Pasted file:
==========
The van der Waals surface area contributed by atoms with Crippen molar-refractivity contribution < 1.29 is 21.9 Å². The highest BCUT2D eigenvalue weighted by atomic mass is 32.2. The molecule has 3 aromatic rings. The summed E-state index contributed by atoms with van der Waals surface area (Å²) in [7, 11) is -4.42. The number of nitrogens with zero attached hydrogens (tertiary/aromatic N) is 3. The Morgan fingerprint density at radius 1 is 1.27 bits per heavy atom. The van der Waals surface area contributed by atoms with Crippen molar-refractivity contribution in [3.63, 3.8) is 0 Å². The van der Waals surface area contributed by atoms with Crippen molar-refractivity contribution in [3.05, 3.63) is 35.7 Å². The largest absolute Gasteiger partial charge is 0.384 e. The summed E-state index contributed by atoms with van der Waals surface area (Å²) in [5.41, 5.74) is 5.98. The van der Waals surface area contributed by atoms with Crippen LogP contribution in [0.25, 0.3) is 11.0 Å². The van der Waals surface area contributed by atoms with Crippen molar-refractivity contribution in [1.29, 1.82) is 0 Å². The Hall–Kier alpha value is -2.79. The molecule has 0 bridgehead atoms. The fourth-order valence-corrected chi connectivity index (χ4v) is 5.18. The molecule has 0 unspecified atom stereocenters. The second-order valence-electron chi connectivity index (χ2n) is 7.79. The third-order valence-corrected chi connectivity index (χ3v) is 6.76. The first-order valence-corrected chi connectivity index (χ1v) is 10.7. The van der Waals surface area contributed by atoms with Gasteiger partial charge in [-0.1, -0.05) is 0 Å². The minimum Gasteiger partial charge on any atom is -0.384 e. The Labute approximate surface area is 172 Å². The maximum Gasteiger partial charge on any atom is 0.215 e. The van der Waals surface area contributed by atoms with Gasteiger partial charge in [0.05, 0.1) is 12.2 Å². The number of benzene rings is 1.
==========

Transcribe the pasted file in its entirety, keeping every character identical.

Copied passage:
The van der Waals surface area contributed by atoms with Crippen molar-refractivity contribution < 1.29 is 21.9 Å². The highest BCUT2D eigenvalue weighted by atomic mass is 32.2. The molecule has 3 aromatic rings. The summed E-state index contributed by atoms with van der Waals surface area (Å²) in [7, 11) is -4.42. The number of nitrogens with zero attached hydrogens (tertiary/aromatic N) is 3. The Morgan fingerprint density at radius 1 is 1.27 bits per heavy atom. The van der Waals surface area contributed by atoms with Crippen molar-refractivity contribution in [3.63, 3.8) is 0 Å². The van der Waals surface area contributed by atoms with Crippen molar-refractivity contribution in [3.05, 3.63) is 35.7 Å². The largest absolute Gasteiger partial charge is 0.384 e. The summed E-state index contributed by atoms with van der Waals surface area (Å²) in [5.41, 5.74) is 5.98. The van der Waals surface area contributed by atoms with Crippen LogP contribution in [0.25, 0.3) is 11.0 Å². The van der Waals surface area contributed by atoms with Crippen molar-refractivity contribution in [1.29, 1.82) is 0 Å². The Hall–Kier alpha value is -2.79. The molecule has 0 bridgehead atoms. The fourth-order valence-corrected chi connectivity index (χ4v) is 5.18. The molecule has 0 unspecified atom stereocenters. The second-order valence-electron chi connectivity index (χ2n) is 7.79. The third-order valence-corrected chi connectivity index (χ3v) is 6.76. The first-order valence-corrected chi connectivity index (χ1v) is 10.7. The van der Waals surface area contributed by atoms with Gasteiger partial charge in [-0.1, -0.05) is 0 Å². The minimum Gasteiger partial charge on any atom is -0.384 e. The Labute approximate surface area is 172 Å². The maximum Gasteiger partial charge on any atom is 0.215 e. The van der Waals surface area contributed by atoms with Gasteiger partial charge in [0.05, 0.1) is 12.2 Å². The number of benzene rings is 1.